Liberal Multiculturalism and the Fair Terms of Integration

Part of the series Palgrave Politics of Identity and Citizenship Series pp 126-138

Interpreting Multiculturalism in the Netherlands: Nation-Building, Civic Allegiance and Multiple Belonging

  • Pieter Dronkers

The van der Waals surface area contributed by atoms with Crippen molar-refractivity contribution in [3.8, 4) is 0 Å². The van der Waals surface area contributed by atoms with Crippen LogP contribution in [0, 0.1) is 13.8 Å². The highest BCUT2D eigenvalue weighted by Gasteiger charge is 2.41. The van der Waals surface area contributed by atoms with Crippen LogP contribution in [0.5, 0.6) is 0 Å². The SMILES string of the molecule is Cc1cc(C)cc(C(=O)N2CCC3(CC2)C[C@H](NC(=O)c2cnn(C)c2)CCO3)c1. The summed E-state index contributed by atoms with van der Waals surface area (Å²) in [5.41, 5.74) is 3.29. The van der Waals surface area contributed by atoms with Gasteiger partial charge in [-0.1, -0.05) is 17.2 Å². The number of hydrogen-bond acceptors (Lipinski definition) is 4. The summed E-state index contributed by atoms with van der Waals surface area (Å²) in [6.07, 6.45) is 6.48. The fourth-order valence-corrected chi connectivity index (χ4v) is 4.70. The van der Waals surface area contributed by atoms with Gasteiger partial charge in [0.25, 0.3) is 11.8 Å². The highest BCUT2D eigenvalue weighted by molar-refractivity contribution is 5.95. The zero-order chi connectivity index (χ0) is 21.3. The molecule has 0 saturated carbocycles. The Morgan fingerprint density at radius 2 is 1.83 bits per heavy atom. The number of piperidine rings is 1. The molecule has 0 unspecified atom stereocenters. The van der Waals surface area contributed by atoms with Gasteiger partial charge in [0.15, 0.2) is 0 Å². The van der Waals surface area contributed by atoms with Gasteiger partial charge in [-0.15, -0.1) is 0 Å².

The Netherlands has become a warning about the dangers of multiculturalism. By 2000, Paul Scheffer (2000) had labelled Dutch integration policies ‘multicultural’ and their outcomes a ‘tragedy’ (cf. Joppke, 2004, p. 253; Koopmans et al., 2005, p. 240). Scheffer summarised Dutch multiculturalism as encouraging the emancipation of minorities while securing their freedom to remain loyal to the cultural and religious traditions of their country of origin. Such an integration framework tends to be counterproductive, since difference- based policies evoke the very exclusionary reactions they try to avoid (Sniderman and Hagendoorn, 2007, p. 135). As Dutch Integration Minister, Eberhard van der Laan, concluded in 2009, the approach of his predecessors had put social trust and civic engagement under pressure, and the unrestricted presence of a diversity of cultures had resulted in alienation and disorientation among autochthon citizens (Parliamentary Documents II, 2009–10, p. 2).